History lost...twice? ‘Muziris’ excavations in Kerala’s Pattanam face right wing wrath
Article by Manas Roshan, Originally published in the Hindustan Times online edition on 20th Feb, 2017
Exceprts from the article
A decade ago, Pattanam was a quiet, nondescript village 30km north of Cochin. Even today, its narrow lanes wind past country houses and the sea always feels like it’s just past the next clump of coconut trees. But for many years, local children rummaging in the sand had found old glass beads and pot shards that pointed to ancient encounters. The village’s name, too, gave its secret away: The word has its origins in Prakrit, in which it could mean either a ferry or a port.
In 2007, the Kerala Council for Historical Research (KCHR), an autonomous body supported by the state government, began digging in the village and was immediately struck by the richness of their finds. Over nine years, the team of archaeologists unearthed over 1.29 lakh artefacts, some dating as far back as the Iron Age (years 1000 to 500 Before Common Era), and giving evidence of trade with the Mediterranean and Arabian Peninsula at the peak of the Roman Empire (1st Century Common Era).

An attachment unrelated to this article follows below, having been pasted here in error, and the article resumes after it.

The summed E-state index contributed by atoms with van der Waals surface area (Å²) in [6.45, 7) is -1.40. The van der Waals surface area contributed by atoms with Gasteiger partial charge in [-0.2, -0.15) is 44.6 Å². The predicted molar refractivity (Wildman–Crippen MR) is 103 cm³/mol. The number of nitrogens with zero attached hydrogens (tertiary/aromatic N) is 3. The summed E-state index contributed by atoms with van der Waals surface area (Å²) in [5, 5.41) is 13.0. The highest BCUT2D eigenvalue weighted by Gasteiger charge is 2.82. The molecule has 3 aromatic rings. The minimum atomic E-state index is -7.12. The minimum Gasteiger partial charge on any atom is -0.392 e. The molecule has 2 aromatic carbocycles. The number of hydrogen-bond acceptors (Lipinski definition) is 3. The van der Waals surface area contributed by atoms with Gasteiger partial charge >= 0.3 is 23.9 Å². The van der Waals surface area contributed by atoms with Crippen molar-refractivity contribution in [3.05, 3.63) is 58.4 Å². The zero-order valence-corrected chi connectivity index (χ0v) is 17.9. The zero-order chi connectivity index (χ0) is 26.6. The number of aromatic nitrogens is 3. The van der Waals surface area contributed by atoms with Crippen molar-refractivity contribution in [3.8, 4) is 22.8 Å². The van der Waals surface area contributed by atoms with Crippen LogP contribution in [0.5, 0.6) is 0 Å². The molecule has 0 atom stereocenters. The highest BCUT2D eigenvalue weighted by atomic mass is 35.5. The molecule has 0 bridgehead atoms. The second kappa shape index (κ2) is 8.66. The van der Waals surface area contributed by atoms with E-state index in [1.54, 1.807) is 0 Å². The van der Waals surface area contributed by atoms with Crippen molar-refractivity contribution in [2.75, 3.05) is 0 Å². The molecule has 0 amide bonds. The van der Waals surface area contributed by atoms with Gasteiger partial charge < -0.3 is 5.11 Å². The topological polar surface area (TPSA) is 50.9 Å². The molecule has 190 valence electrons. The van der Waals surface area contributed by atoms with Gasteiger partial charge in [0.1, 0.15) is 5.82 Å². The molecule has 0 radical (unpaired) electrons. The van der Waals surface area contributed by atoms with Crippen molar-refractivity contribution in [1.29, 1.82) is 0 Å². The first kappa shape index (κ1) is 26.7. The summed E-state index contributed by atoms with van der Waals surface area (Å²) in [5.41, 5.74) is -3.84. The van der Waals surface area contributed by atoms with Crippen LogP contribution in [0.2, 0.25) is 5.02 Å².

But in September 2015, the Archaeological Survey of India suspended KCHR’s license to excavate at Pattanam and launched an inquiry into the work it had done till then. This was in response to a complaint by the Bharatheeya Vichara Kendram, an affiliate of the Rashtriya Swayamsevak Sangh, who claimed that the project was a “collective conspiracy and propaganda to claim that Pattanam was the ancient Muziris.”
Last month, the ASI, whose assent is mandatory for any excavation in the country, closed its inquiry and renewed the organisation’s license to dig at the site. But by then, funds had dried up and research had almost ground to a halt. The project now faces an uncertain future after the retirement in 2016 of KCHR’s director, PJ Cherian, who has steered the excavations from the start.
Archaeology is a mine-field in India, where the creation of a national identity has had to contend with the diversity that its people have inherited – a history of mixing, a fear of contamination. Simplistic notions of the past come up against a common problem: too much history.
At the time that excavations began in Pattanam, some historians had a hunch that the village was the site of the fabled Muziris mentioned in classical Roman and Tamil literature. Minor archaeological excavations in the past had turned up foreign pottery from the area. “Anyone familiar with archaeology could tell the difference between local and non-local materials among the finds,” said Cherian.
But the archaeologists weren’t prepared for the volume of material they unearthed: black-and red-ware pottery and iron implements traced back to the Iron Age; non-local ceramics and glassware pointing to trade with the Mediterranean in the Early Historic period (years 300 BCE to 500 CE); turquoise glazed pottery that continues into the medieval period (500 to 1500 CE); and even Chinese ceramics as recent as the 16th Century.